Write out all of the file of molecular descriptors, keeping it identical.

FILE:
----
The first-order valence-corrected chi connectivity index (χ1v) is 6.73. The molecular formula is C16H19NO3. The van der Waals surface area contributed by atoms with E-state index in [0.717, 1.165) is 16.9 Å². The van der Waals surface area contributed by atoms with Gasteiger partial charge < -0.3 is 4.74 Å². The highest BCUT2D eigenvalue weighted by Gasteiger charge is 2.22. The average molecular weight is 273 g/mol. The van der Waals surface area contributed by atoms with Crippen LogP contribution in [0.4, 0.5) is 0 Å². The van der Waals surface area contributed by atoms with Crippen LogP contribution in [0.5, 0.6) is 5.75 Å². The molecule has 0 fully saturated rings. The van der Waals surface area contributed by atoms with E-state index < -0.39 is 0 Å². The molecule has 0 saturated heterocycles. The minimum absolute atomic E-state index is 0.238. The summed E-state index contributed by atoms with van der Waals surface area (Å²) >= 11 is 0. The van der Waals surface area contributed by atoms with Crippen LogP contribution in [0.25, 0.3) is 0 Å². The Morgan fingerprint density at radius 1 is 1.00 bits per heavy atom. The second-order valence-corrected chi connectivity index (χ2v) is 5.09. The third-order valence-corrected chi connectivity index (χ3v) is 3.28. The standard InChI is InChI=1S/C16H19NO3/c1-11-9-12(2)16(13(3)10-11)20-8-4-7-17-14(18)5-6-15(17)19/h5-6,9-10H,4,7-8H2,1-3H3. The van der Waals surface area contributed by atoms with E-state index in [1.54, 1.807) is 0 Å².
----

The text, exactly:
The first-order valence-corrected chi connectivity index (χ1v) is 6.73. The molecular formula is C16H19NO3. The van der Waals surface area contributed by atoms with E-state index in [0.717, 1.165) is 16.9 Å². The van der Waals surface area contributed by atoms with Gasteiger partial charge < -0.3 is 4.74 Å². The highest BCUT2D eigenvalue weighted by Gasteiger charge is 2.22. The average molecular weight is 273 g/mol. The van der Waals surface area contributed by atoms with Crippen LogP contribution in [0.4, 0.5) is 0 Å². The van der Waals surface area contributed by atoms with Crippen LogP contribution in [0.5, 0.6) is 5.75 Å². The molecule has 0 fully saturated rings. The van der Waals surface area contributed by atoms with E-state index < -0.39 is 0 Å². The molecule has 0 saturated heterocycles. The minimum absolute atomic E-state index is 0.238. The summed E-state index contributed by atoms with van der Waals surface area (Å²) >= 11 is 0. The van der Waals surface area contributed by atoms with Crippen LogP contribution in [0.25, 0.3) is 0 Å². The Morgan fingerprint density at radius 1 is 1.00 bits per heavy atom. The second-order valence-corrected chi connectivity index (χ2v) is 5.09. The third-order valence-corrected chi connectivity index (χ3v) is 3.28. The standard InChI is InChI=1S/C16H19NO3/c1-11-9-12(2)16(13(3)10-11)20-8-4-7-17-14(18)5-6-15(17)19/h5-6,9-10H,4,7-8H2,1-3H3. The van der Waals surface area contributed by atoms with E-state index in [1.54, 1.807) is 0 Å².